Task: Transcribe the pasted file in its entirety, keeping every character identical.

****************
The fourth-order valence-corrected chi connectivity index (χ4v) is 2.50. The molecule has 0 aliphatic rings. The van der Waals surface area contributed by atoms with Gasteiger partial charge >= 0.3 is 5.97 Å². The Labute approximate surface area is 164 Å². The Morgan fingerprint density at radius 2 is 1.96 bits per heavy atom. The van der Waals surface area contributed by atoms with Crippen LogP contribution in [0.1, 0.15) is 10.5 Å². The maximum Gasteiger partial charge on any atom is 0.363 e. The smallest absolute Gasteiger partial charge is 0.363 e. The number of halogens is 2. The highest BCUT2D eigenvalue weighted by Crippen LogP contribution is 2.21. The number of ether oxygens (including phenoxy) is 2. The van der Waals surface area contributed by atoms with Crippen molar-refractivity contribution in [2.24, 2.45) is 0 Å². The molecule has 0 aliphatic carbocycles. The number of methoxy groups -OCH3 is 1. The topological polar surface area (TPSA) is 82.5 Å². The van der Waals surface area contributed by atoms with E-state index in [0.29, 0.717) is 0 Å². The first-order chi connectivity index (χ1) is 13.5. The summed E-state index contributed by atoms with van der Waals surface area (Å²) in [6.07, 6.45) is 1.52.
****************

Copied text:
The fourth-order valence-corrected chi connectivity index (χ4v) is 2.50. The molecule has 0 aliphatic rings. The van der Waals surface area contributed by atoms with Gasteiger partial charge >= 0.3 is 5.97 Å². The Labute approximate surface area is 164 Å². The Morgan fingerprint density at radius 2 is 1.96 bits per heavy atom. The van der Waals surface area contributed by atoms with Crippen LogP contribution in [0.1, 0.15) is 10.5 Å². The maximum Gasteiger partial charge on any atom is 0.363 e. The smallest absolute Gasteiger partial charge is 0.363 e. The number of halogens is 2. The highest BCUT2D eigenvalue weighted by Crippen LogP contribution is 2.21. The number of ether oxygens (including phenoxy) is 2. The van der Waals surface area contributed by atoms with Crippen molar-refractivity contribution in [2.24, 2.45) is 0 Å². The molecule has 0 aliphatic carbocycles. The number of methoxy groups -OCH3 is 1. The topological polar surface area (TPSA) is 82.5 Å². The van der Waals surface area contributed by atoms with E-state index in [0.29, 0.717) is 0 Å². The first-order chi connectivity index (χ1) is 13.5. The summed E-state index contributed by atoms with van der Waals surface area (Å²) in [6.07, 6.45) is 1.52.